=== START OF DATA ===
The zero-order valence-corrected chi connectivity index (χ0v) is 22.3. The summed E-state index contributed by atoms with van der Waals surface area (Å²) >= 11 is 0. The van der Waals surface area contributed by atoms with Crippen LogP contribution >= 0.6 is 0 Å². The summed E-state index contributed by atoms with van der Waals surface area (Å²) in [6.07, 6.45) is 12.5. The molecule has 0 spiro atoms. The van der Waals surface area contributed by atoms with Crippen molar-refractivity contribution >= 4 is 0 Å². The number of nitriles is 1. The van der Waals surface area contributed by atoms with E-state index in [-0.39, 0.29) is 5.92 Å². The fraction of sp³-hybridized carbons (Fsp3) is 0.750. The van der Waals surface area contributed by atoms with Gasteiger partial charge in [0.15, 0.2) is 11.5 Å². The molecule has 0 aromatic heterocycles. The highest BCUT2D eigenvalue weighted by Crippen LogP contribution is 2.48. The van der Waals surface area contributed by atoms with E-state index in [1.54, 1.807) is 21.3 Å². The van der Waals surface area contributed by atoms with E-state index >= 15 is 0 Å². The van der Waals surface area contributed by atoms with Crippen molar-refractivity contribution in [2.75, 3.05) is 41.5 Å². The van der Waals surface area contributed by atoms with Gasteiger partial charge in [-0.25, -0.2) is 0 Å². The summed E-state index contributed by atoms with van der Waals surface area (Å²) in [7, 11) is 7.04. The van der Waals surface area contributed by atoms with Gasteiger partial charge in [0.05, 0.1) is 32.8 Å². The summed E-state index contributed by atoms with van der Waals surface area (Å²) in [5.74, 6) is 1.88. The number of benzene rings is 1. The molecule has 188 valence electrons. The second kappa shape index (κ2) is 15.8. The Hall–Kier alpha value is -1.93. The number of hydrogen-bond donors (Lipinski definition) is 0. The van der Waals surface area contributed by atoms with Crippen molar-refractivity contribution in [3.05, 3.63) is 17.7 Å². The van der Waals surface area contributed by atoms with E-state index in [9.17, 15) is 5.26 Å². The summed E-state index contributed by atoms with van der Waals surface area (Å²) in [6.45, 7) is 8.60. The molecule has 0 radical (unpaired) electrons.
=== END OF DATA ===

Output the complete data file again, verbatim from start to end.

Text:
The zero-order valence-corrected chi connectivity index (χ0v) is 22.3. The summed E-state index contributed by atoms with van der Waals surface area (Å²) >= 11 is 0. The van der Waals surface area contributed by atoms with Crippen LogP contribution >= 0.6 is 0 Å². The summed E-state index contributed by atoms with van der Waals surface area (Å²) in [6.07, 6.45) is 12.5. The molecule has 0 spiro atoms. The van der Waals surface area contributed by atoms with Crippen molar-refractivity contribution >= 4 is 0 Å². The number of nitriles is 1. The van der Waals surface area contributed by atoms with E-state index in [-0.39, 0.29) is 5.92 Å². The fraction of sp³-hybridized carbons (Fsp3) is 0.750. The van der Waals surface area contributed by atoms with Gasteiger partial charge in [0.15, 0.2) is 11.5 Å². The molecule has 0 aromatic heterocycles. The highest BCUT2D eigenvalue weighted by Crippen LogP contribution is 2.48. The van der Waals surface area contributed by atoms with E-state index in [1.54, 1.807) is 21.3 Å². The van der Waals surface area contributed by atoms with E-state index >= 15 is 0 Å². The van der Waals surface area contributed by atoms with Crippen molar-refractivity contribution in [2.75, 3.05) is 41.5 Å². The van der Waals surface area contributed by atoms with Gasteiger partial charge in [-0.25, -0.2) is 0 Å². The summed E-state index contributed by atoms with van der Waals surface area (Å²) in [7, 11) is 7.04. The van der Waals surface area contributed by atoms with Gasteiger partial charge in [0.05, 0.1) is 32.8 Å². The summed E-state index contributed by atoms with van der Waals surface area (Å²) in [5.74, 6) is 1.88. The number of benzene rings is 1. The molecule has 188 valence electrons. The second kappa shape index (κ2) is 15.8. The Hall–Kier alpha value is -1.93. The number of hydrogen-bond donors (Lipinski definition) is 0. The van der Waals surface area contributed by atoms with Crippen molar-refractivity contribution in [3.05, 3.63) is 17.7 Å². The van der Waals surface area contributed by atoms with E-state index in [9.17, 15) is 5.26 Å². The summed E-state index contributed by atoms with van der Waals surface area (Å²) in [6.45, 7) is 8.60. The molecule has 0 radical (unpaired) electrons.